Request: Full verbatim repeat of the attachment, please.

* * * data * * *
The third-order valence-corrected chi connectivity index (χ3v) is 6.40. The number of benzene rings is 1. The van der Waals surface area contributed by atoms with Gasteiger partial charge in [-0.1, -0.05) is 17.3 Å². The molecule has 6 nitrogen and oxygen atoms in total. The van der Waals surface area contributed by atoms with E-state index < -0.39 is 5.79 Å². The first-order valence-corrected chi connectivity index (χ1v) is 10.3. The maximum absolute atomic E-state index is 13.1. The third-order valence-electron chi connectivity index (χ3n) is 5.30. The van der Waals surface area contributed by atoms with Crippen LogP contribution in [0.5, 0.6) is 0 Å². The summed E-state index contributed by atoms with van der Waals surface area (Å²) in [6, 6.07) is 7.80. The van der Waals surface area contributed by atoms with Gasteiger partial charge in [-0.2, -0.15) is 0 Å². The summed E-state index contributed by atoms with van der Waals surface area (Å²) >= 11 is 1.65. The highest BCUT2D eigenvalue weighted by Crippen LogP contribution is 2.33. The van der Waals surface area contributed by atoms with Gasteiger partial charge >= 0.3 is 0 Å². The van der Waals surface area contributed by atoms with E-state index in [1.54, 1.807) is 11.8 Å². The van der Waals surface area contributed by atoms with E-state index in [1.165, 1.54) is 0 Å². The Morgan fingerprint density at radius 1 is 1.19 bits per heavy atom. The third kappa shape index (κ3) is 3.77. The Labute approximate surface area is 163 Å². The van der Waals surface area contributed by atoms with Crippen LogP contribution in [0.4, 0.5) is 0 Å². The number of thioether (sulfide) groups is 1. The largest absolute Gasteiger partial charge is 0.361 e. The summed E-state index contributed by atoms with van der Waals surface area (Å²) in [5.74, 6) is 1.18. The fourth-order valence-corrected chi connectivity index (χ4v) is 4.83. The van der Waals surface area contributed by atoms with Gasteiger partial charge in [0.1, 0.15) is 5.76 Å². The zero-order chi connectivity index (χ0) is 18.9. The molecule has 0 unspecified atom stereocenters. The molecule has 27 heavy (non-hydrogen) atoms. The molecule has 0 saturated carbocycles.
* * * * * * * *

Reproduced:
The third-order valence-corrected chi connectivity index (χ3v) is 6.40. The number of benzene rings is 1. The van der Waals surface area contributed by atoms with Gasteiger partial charge in [-0.1, -0.05) is 17.3 Å². The molecule has 6 nitrogen and oxygen atoms in total. The van der Waals surface area contributed by atoms with E-state index < -0.39 is 5.79 Å². The first-order valence-corrected chi connectivity index (χ1v) is 10.3. The maximum absolute atomic E-state index is 13.1. The third-order valence-electron chi connectivity index (χ3n) is 5.30. The van der Waals surface area contributed by atoms with Crippen LogP contribution in [0.5, 0.6) is 0 Å². The summed E-state index contributed by atoms with van der Waals surface area (Å²) in [6, 6.07) is 7.80. The van der Waals surface area contributed by atoms with Gasteiger partial charge in [-0.2, -0.15) is 0 Å². The summed E-state index contributed by atoms with van der Waals surface area (Å²) >= 11 is 1.65. The highest BCUT2D eigenvalue weighted by Crippen LogP contribution is 2.33. The van der Waals surface area contributed by atoms with Gasteiger partial charge >= 0.3 is 0 Å². The van der Waals surface area contributed by atoms with E-state index in [1.54, 1.807) is 11.8 Å². The van der Waals surface area contributed by atoms with E-state index in [1.165, 1.54) is 0 Å². The Morgan fingerprint density at radius 1 is 1.19 bits per heavy atom. The third kappa shape index (κ3) is 3.77. The Labute approximate surface area is 163 Å². The van der Waals surface area contributed by atoms with Crippen LogP contribution in [0.4, 0.5) is 0 Å². The number of thioether (sulfide) groups is 1. The largest absolute Gasteiger partial charge is 0.361 e. The summed E-state index contributed by atoms with van der Waals surface area (Å²) in [5.74, 6) is 1.18. The fourth-order valence-corrected chi connectivity index (χ4v) is 4.83. The van der Waals surface area contributed by atoms with Gasteiger partial charge in [0.1, 0.15) is 5.76 Å². The zero-order chi connectivity index (χ0) is 18.9. The molecule has 0 unspecified atom stereocenters. The molecule has 27 heavy (non-hydrogen) atoms. The molecule has 0 saturated carbocycles.